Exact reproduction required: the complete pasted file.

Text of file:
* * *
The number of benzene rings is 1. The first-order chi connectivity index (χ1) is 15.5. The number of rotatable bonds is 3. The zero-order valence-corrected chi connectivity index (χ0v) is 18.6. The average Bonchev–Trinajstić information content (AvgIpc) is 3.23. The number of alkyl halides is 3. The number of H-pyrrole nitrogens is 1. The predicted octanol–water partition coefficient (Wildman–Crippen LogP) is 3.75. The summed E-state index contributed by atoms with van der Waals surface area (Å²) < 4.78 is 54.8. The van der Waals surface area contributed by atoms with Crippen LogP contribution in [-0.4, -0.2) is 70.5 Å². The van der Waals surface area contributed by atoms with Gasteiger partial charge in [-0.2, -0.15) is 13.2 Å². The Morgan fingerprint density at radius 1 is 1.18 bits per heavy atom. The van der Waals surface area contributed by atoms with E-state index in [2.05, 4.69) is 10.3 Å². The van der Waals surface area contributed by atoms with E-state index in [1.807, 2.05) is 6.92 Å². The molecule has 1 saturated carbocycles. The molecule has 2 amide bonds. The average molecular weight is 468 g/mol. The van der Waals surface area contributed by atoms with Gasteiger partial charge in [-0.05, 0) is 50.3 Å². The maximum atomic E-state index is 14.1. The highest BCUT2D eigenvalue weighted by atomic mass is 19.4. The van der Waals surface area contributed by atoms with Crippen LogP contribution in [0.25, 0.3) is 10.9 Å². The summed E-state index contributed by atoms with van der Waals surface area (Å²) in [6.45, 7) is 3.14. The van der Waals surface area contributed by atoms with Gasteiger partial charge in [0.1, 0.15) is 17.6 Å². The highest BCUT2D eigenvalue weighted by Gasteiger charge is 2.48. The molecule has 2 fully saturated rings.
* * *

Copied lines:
The number of benzene rings is 1. The first-order chi connectivity index (χ1) is 15.5. The number of rotatable bonds is 3. The zero-order valence-corrected chi connectivity index (χ0v) is 18.6. The average Bonchev–Trinajstić information content (AvgIpc) is 3.23. The number of alkyl halides is 3. The number of H-pyrrole nitrogens is 1. The predicted octanol–water partition coefficient (Wildman–Crippen LogP) is 3.75. The summed E-state index contributed by atoms with van der Waals surface area (Å²) < 4.78 is 54.8. The van der Waals surface area contributed by atoms with Crippen LogP contribution in [-0.4, -0.2) is 70.5 Å². The van der Waals surface area contributed by atoms with Gasteiger partial charge in [-0.2, -0.15) is 13.2 Å². The Morgan fingerprint density at radius 1 is 1.18 bits per heavy atom. The van der Waals surface area contributed by atoms with E-state index in [2.05, 4.69) is 10.3 Å². The van der Waals surface area contributed by atoms with E-state index in [1.807, 2.05) is 6.92 Å². The molecule has 1 saturated carbocycles. The molecule has 2 amide bonds. The average molecular weight is 468 g/mol. The van der Waals surface area contributed by atoms with Gasteiger partial charge in [-0.05, 0) is 50.3 Å². The maximum atomic E-state index is 14.1. The highest BCUT2D eigenvalue weighted by atomic mass is 19.4. The van der Waals surface area contributed by atoms with Crippen LogP contribution in [0.25, 0.3) is 10.9 Å². The summed E-state index contributed by atoms with van der Waals surface area (Å²) in [6.45, 7) is 3.14. The van der Waals surface area contributed by atoms with Gasteiger partial charge in [0.1, 0.15) is 17.6 Å². The highest BCUT2D eigenvalue weighted by Gasteiger charge is 2.48. The molecule has 2 fully saturated rings.